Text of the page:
“All the Men Here Have the Peter Pan Syndrome- They Don't Want to Grow Up”: Navajo Adolescent Mothers’ Intimate Partner Relationships-A 15-Year Perspective

Rochelle L. Dalla, Alexandria M. Marchetti, Elizabeth A. Sechrest, Jennifer L. White

Research output: Contribution to journalArticle

15 Scopus citations


In 1992 and 1995, data were collected from 29 Navajo Native American adolescent mothers. In 2007 and 2008, data were collected from 21 of the original 29 (72%). Guided by feminist family theory, this investigation sought to (a) examine Navajo adolescent mothers’ intimate partner relationships during the transition to parenthood, (b) identify themes in the young mothers’ intimate partnerships across time, and (c) assess participants’ psychosocial well-being in adulthood. Four themes emerged in the women's long-term intimate relationships: limited support, substance abuse, infidelity, and intimate partner violence. Implications of the findings and suggestions for future research are discussed.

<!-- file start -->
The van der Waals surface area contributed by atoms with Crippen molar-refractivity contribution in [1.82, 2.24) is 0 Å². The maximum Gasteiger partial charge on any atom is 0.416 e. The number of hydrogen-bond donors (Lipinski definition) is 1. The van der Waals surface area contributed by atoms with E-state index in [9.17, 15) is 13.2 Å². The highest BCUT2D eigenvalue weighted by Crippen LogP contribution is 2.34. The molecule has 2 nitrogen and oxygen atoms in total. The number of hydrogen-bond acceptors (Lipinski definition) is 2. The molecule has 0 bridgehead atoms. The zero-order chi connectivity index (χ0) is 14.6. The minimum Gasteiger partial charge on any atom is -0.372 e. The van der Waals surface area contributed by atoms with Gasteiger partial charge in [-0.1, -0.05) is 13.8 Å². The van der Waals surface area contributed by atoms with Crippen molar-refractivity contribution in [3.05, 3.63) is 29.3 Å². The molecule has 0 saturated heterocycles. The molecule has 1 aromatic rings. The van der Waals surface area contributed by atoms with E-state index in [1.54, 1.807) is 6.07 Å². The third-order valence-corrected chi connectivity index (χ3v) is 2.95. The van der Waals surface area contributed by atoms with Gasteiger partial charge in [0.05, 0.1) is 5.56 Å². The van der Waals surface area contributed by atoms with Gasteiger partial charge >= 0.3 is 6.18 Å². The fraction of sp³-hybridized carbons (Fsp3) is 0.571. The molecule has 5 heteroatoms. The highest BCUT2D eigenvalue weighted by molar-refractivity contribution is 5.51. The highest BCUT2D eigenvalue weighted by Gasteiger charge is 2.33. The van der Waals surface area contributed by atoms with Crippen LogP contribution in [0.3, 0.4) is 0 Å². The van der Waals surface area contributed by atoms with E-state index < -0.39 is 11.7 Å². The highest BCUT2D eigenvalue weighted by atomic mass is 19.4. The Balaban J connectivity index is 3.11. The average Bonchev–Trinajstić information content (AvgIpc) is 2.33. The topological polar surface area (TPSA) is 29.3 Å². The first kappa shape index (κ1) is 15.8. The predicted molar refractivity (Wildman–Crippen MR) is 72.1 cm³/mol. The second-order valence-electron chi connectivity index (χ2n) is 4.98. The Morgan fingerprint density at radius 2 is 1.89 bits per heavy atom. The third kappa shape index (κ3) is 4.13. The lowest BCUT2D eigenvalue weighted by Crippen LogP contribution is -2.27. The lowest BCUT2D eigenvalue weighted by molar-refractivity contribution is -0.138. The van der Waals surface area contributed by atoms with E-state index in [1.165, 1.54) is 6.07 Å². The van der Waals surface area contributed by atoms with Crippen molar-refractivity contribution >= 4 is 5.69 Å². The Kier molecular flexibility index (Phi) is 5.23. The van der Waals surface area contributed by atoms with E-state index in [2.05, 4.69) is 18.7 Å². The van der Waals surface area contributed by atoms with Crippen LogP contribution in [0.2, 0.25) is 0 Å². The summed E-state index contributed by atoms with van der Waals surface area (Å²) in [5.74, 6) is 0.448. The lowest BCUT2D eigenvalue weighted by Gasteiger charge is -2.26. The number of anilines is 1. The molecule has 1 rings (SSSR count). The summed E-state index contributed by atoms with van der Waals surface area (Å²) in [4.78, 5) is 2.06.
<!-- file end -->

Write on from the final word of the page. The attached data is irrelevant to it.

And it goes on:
Original languageEnglish (US)
Pages (from-to)743-763
Number of pages21
JournalViolence Against Women
Issue number7
Publication statusPublished - Jul 2010



  • Navajo Native Americans
  • adolescent mothers
  • intimate partner violence
  • psychosocial well-being

ASJC Scopus subject areas

  • Gender Studies
  • Sociology and Political Science
  • Law

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